Over the course of a month, I interact with a lot of people tasked with the job of marketing professional firms across a variety of industries. Some of these folks have a marketing background, others are professionals turned marketers. Some have high level responsibilities such as client attraction, others are tasked with more tactical issues such as tradeshow coordination or development of promotional materials. Regardless, most struggle with a similar conflict within the culture of their firm: quite often, the professionals they serve don’t understand nor value the marketing discipline within their firm. For the most part, I chalk this up to misunderstanding. As a result, I’ve discerned Three Myths of Professional Services Marketing:
1. Marketing = Sales Support
Often, when I ask firm leaders how many people are in their marketing function, they tell me how many people they have to assist the proposal writing process. While developing project case studies, producing sales collateral and coordinating tradeshow activities are all necessary activities within a firm, if your entire marketing function consists of producing materials to support the business development process, you might as well be running down the middle of a busy street with your eyes closed.
2. Marketing = Promotion + Lead Generation
Most firms task marketing solely with the task of promoting the firm’s experience and previous project work. They ask the marketing team to produce an ongoing stream of direct mail, email, and possibly social media content promoting the work the firm has done in the past. The hope is that this steady flow of “me, me, me” communications is going to drive leads to the desk of the business development team. When this doesn’t happen, marketing is considered fundamentally flawed and leadership inevitably feels wary to commit more resources to the task.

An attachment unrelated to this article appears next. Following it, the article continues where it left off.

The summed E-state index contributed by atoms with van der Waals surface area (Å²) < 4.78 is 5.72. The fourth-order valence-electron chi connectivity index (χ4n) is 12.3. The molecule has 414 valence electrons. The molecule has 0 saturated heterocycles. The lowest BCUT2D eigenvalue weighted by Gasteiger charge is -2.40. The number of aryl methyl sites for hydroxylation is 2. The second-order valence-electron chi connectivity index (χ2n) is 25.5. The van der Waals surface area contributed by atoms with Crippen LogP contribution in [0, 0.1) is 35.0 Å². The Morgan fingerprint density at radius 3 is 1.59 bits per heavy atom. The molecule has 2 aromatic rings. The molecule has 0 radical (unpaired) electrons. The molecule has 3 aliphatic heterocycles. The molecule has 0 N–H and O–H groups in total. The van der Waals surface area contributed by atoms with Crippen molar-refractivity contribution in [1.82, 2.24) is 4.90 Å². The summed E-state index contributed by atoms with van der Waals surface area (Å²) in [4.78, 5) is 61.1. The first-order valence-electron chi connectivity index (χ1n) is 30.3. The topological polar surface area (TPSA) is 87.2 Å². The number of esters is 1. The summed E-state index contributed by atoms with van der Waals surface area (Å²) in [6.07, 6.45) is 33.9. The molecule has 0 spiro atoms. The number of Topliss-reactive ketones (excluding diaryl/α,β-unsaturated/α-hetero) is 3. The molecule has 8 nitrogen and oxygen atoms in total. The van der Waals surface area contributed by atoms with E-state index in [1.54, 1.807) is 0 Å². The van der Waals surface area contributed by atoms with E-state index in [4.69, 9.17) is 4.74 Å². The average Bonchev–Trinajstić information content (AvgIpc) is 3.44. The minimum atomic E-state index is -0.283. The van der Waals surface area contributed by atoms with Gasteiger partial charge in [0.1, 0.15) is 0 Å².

3. Our Best Clients are Referrals
It’s logical to compare the clients that were referred to us to those that called us blindly (or, worse yet, ones we called blindly) and draw the conclusion that our best clients were those that were referred to us from a trusted source. But, what if you compared that same set of clients to a set of clients that specifically sought your firm based on your proven expertise in a much needed, narrow discipline? Put more simply, who do the best clients really want to hire — a likeable firm referred to them by their friends or an expert practitioner with narrow, proven experience solving their fundamental business problem? I think we’ll all agree that our best clients are actually those that hire us solely for our expertise.
So, What Should Marketing in a Professional Services Firm Look Like?
Marketing should be assisting firm leadership with the difficult task of determining what markets we should be in and which services we should provide. It should be helping firm leadership “productize” our most valuable and differentiated services to make them more repeatable, more profitable, and easier to sell. It should be leading the firm through the process of developing, producing and distributing a consistent flow of expertise-driven content to draw higher value clients to our firm. It should be aligning marketing investments with firm business strategy by developing an actionable marketing plan to help the firm achieve its intended business objectives. And, yes it should be supporting the business development process by producing client case studies, coordinating proposals, and managing tradeshow marketing.
So, what do you think? Is marketing in your firm delivering the value it should be?